Recently, I was a panelist at an Internet of Things (IoT) conference. (We called it the “BS panel” as we spent our 40 minutes calling BS on various myths or common misconceptions about IoT.) We were in a room with a lot of companies that were trying to get their hands around this thing called IoT, along with a few that had done something and a bunch that had actual projects in the works.
We had lots of different questions, on everything from sensors to big data, and yet we seemed to keep coming back to one basic question. “How do we get started?”
IoT in the Enterprise: How to Get Started
Interestingly enough, many of these companies asked the same question when it came to mobile technology, and some had been burnt by handing out devices with no rhyme or reason for employees. They wondered why they didn’t get the promised productivity boost that 87 percent of IBM employees experienced via the company’s Mobility Initiative. It didn’t matter the industry, they were all stuck in the same mode to start.
The secret that many of these companies missed in mobile is the same thing they are missing in IoT. They spend so much time focusing on saving money or driving productivity that they aren’t looking at their users, processes and workflows. They broke the cardinal rule of “keeping up with the Joneses.” Instead of figuring out what made sense for themselves, they wanted to keep pace with their competition.
The real secret to being successful with new technology, like mobile or IoT, is to find a use case that makes sense. Here’s how to understand the use case and fit it into the business processes.
Step 1. Build the Process Case
I like to talk about the “FUN principle” (Focus on the Users’ Needs), but in this case we’re talking about focusing on the processes (but the FUP principle doesn’t sound as good). Look around at where you have people doing manual tasks, especially where measurements are used and taken. Think about what would happen if you were to monitor those processes and automate the actions to be taken:
- Could you respond faster than the current process?
- Can you remove the human from part or all of the equation to let them focus on other things?
- Can you make better decisions so you can be more efficient?
The thing to understand about IoT is that it’s not about how many sensors you deploy, how much data you collect or how fast you analyze it. IoT is about being able to make decisions and take action, hopefully in an automated way.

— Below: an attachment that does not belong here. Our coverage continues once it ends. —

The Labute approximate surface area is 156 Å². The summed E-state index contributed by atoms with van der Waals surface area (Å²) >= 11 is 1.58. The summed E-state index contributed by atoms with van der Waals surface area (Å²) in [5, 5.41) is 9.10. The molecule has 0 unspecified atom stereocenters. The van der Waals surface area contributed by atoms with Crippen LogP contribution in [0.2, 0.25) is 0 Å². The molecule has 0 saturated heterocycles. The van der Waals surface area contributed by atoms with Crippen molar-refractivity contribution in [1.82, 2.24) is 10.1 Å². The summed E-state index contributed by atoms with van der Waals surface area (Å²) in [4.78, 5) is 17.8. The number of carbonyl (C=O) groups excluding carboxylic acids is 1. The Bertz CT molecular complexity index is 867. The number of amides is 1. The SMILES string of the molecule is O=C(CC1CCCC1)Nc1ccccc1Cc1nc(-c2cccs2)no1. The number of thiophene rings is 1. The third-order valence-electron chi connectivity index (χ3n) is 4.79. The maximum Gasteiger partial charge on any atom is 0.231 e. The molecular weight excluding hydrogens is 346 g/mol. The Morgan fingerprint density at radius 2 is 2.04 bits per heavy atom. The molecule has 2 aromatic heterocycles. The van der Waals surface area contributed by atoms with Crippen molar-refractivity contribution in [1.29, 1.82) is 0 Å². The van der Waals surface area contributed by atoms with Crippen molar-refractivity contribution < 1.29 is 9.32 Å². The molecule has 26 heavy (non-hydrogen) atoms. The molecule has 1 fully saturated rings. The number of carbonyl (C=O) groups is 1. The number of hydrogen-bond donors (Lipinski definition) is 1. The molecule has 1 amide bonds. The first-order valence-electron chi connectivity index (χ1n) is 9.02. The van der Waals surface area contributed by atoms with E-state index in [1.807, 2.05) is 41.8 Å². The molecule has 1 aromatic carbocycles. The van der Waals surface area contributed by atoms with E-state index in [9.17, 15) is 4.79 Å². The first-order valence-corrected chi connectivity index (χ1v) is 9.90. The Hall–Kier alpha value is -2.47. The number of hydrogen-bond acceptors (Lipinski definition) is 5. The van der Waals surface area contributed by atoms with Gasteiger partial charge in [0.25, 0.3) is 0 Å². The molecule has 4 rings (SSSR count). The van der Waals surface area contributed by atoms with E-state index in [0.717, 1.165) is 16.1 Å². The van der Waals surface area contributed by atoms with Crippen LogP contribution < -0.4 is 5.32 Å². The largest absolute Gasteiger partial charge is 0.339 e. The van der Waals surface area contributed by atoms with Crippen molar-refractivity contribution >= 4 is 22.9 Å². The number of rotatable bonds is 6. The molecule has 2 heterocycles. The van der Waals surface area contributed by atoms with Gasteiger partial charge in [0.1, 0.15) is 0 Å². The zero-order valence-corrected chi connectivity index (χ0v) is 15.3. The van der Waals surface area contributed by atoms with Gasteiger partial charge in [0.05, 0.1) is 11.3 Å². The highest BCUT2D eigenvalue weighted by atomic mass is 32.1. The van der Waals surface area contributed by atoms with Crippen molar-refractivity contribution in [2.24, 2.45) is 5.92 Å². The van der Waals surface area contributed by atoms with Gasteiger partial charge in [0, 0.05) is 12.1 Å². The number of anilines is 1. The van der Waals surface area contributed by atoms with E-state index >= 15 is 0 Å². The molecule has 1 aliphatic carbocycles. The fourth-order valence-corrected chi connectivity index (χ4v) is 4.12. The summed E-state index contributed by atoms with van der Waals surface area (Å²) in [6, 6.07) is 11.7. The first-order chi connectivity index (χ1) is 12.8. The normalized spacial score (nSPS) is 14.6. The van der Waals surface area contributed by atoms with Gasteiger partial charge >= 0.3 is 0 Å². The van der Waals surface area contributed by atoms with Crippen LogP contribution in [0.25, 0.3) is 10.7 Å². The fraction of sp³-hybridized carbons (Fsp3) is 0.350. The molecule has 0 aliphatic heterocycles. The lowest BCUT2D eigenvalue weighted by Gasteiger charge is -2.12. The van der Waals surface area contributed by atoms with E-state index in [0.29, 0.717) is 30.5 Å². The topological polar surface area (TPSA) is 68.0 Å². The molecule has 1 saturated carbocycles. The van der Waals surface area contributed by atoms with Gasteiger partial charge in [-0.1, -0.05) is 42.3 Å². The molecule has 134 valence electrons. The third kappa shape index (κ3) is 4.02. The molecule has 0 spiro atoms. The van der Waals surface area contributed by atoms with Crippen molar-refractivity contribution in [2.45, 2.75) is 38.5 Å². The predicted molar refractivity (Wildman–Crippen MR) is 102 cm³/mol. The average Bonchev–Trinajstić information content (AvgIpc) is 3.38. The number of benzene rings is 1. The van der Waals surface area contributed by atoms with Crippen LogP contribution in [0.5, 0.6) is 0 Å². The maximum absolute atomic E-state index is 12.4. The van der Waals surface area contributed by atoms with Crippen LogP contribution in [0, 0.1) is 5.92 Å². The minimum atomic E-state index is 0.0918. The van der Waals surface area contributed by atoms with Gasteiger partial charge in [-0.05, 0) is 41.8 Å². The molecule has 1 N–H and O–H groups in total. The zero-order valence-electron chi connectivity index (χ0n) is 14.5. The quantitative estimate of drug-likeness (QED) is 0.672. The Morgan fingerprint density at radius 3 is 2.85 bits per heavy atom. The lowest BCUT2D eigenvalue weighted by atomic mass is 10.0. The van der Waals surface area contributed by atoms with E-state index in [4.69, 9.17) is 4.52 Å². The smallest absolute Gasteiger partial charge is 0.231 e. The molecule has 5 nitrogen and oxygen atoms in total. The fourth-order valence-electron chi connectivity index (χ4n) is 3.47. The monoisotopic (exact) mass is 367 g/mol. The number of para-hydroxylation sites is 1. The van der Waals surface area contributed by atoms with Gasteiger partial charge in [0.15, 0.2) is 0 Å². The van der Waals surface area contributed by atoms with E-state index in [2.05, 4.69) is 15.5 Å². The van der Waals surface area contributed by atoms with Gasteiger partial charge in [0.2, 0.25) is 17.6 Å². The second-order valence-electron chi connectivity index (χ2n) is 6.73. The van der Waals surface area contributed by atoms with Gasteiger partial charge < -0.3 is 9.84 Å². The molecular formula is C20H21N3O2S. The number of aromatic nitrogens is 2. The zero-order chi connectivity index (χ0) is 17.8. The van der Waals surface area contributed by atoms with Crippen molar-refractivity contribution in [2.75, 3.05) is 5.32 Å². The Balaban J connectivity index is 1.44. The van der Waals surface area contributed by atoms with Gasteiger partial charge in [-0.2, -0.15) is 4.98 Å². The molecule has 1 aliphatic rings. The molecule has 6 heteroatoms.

Putting sensors on everything and everyone–but not knowing what data to collect–doesn’t work. Collecting all the data–but not knowing what to analyze and what you should be looking for–doesn’t work. Half the battle is figuring out what the right questions to ask are.
Asking the right questions and getting answers–but not being able to make a decision–doesn’t work. When you can make those decisions while understanding the context around them, and then act on them, you have started on the path to success. When you can automate those actions, you have successfully moved the IoT ball forward.
It’s not about replacing people, process or things but reinventing how all those pieces work together to create a better, more efficient system.
Step 2. Involve Users Early
Once you get the first process case done, it becomes easier to find the patterns, grow the use cases and link them together. Your users will get involved, as this will invariably make their lives easier.
It’s important to realize the asset that your employees are. They have the institutional knowledge that a data scientist won’t have. They will be the ones that help frame the right questions to be asked.
These are the people on a manufacturing line who can tell when a machine is having an issue by just the subtle sounds that it makes. They understand the nuances of the assembly line, how things are being put together and have already figured out how to optimize their own work.
They innately understand the context of what is going on and make those decisions and act. They will become the blocks that you build your process cases from and your champions moving forward in IoT.
In the end, it’s not about doing IoT for IoT’s sake but to gain the efficiencies of automating good, contextual decisions into actions. It’s not about replacing people, process or things but reinventing how all those pieces work together to create a better, more efficient system. IoT is about driving your business forward by automating contextual decisions made at the right time and in the right place.